During a Combat Hammer exercise Alaska F-22 Raptors became the first operational F-22 unit to drop GBU-39 small diameter bombs.
Although small diameter bombs have been employed by test pilots, Combat Hammer, a weapons system evaluation program sponsored by the 86th Fighter Weapons Squadron, provided an opportunity for an operational unit to employ them in a realistic tactical training environment.
“The Utah Test and Training Range is the only location in the United States where the F-22s can employ SDBs at speeds and altitudes unique to the Raptor,” said Maj. Wade Bridges, a Reserve F-22 pilot assigned to the 302nd Fighter Squadron.
The 3rd Wing F-22s that have the upgraded increment 3.1 software, were able to drop the GBU-39 SDB. The GBU-39 SDB is a 250-pound precision-guided glide bomb that is intended to provide aircraft with the ability to carry a higher number of bombs and to employ with greater stand-off.
“The employment of the GBU-39s was very successful,” said Bridges. “The ammo and weapons personnel that built and loaded the weapons did so with amazing professionalism and technical expertise. They were evaluated during the entire process and received nothing but praise for their work. The pilots who employed the weapons did an excellent job delivering the weapons in a tactical environment. The entire process from building to employing the weapons was a tremendous success resulting in 100 percent of the SDBs being released successfully.”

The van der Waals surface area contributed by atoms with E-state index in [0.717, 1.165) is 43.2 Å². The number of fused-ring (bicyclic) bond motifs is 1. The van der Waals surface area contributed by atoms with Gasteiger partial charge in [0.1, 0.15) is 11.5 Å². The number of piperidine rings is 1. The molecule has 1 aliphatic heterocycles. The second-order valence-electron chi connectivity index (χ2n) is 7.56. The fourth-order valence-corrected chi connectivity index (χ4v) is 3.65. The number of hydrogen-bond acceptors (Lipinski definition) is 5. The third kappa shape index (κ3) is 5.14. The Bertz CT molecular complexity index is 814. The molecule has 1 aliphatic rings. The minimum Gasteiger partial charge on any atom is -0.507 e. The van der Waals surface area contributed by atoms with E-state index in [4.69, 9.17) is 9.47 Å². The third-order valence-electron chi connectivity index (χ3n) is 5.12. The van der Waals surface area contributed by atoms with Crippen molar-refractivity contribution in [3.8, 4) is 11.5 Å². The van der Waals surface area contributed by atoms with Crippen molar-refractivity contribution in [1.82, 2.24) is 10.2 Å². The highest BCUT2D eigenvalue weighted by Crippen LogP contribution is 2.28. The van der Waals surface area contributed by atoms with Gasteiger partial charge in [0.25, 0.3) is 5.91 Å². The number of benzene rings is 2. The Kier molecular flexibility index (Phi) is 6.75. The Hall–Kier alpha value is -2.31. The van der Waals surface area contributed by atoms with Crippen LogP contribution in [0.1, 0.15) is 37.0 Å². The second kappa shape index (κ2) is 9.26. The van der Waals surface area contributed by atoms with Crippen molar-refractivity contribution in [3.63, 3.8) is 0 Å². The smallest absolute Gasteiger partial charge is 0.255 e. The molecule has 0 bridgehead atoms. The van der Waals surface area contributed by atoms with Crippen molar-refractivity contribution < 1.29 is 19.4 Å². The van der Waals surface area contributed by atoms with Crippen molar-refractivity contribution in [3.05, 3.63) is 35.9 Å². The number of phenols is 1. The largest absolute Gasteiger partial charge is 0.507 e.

This training event allowed for Total Force Integration across the F-22 fleet. The 302nd Fighter Squadron led a Total Force team from Joint Base Elmendorf-Richardso, Alaska. Pilots from both the 302nd and the 525th Fighter Squadrons and maintainers from the 3rd Maintenance Group and the 477th Fighter Group filled the deployment roster, making it a true total-force effort from Alaska.
In addition to the Alaska-based effort, pilots from the 199th and 19th Fighter Squadrons and their associated maintainers participated in this Combat Hammer. This was the first time operations and maintenance personnel from the 199th and 19th Fighter Squadrons, stationed in Hawaii, have deployed.
“The successful deployment experience and delivery of air-to-ground weapons is a major milestone for the Hawaiian Raptor operations and maintenance team towards declaration of initial operational capability,” said Lt. Col. Robert Jackson, the 19th FS commander.